However Binotto stressed it is “not the plan” for the team to use more than three engines per driver. “The early introduction does not mean that we cannot still use P1 in some races, that can be an option,” he explained. “But we are not hoping to have four engines per season per driver.”
The team originally intended to debut its new engine specification at the Canadian Grand Prix in four weeks’ time. Binotto said its introduction, and other upgrades, had been brought forward in response to their poor showing in the Australian Grand Prix.
“Obviously when you are planning such a change in your schedule or planning you need to do it a few weeks ago. It’s not something we decided last week.
“Having started the season in Melbourne we recognised that somehow we may have been late on our performance compared to our competitors. We tried simply to push on all the main items where we were already planning developments and we were simply looking for opportunities and anticipating some of the problems.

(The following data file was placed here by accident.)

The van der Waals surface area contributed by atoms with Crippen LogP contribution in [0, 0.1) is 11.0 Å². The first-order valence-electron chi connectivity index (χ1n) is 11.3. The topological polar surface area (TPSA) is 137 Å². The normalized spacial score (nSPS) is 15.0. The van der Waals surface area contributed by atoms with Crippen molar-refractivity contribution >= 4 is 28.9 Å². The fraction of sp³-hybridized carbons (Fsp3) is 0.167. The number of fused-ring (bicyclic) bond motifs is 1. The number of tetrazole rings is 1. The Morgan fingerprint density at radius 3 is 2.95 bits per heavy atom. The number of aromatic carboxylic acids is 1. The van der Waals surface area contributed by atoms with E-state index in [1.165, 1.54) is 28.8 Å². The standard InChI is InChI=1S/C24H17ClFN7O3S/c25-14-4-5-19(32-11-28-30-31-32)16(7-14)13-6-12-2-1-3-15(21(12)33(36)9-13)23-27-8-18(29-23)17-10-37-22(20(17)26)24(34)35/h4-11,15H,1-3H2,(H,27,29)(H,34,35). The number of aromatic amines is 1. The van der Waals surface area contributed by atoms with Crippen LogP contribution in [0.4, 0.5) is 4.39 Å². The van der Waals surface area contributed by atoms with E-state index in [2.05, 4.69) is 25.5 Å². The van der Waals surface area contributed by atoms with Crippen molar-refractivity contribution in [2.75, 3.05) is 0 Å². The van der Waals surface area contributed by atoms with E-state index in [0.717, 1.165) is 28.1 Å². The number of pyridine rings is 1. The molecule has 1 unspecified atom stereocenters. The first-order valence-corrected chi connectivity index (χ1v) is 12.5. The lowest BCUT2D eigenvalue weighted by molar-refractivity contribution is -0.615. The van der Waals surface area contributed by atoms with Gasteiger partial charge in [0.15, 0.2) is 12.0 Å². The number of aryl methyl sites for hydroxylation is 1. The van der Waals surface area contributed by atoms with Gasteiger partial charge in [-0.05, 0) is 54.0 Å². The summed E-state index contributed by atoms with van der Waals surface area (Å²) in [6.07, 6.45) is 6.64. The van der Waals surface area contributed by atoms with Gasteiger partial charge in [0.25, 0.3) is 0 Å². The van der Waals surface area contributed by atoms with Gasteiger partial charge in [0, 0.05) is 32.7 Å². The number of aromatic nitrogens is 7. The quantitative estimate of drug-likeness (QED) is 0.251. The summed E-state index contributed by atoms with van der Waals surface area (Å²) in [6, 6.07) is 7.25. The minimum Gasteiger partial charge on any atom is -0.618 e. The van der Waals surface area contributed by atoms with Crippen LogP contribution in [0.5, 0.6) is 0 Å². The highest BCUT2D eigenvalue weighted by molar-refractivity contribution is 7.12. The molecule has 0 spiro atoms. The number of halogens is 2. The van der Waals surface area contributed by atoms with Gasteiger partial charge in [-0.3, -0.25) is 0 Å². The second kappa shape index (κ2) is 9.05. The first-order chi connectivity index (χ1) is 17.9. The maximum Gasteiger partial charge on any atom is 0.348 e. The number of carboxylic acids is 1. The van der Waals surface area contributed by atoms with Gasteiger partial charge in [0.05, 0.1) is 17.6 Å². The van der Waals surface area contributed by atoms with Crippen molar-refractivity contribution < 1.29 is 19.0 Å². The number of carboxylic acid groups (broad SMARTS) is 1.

“We did it already with an aero package in Baku which was somehow introduced earlier.
“We did it here as well for the power unit. You simply achieve that by trying maybe sometimes to shortcut or to intensify the activity. I have to say that the people back at Maranello, we intensified our activities and we are working still very hard. That’s what we need to do at the moment.”
Ferrari and Leclerc are on their second of three engines, their second of two sets of control electronics, and their original MGU-H, MGU-K, turbocharger and energy store.
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2019 F1 season
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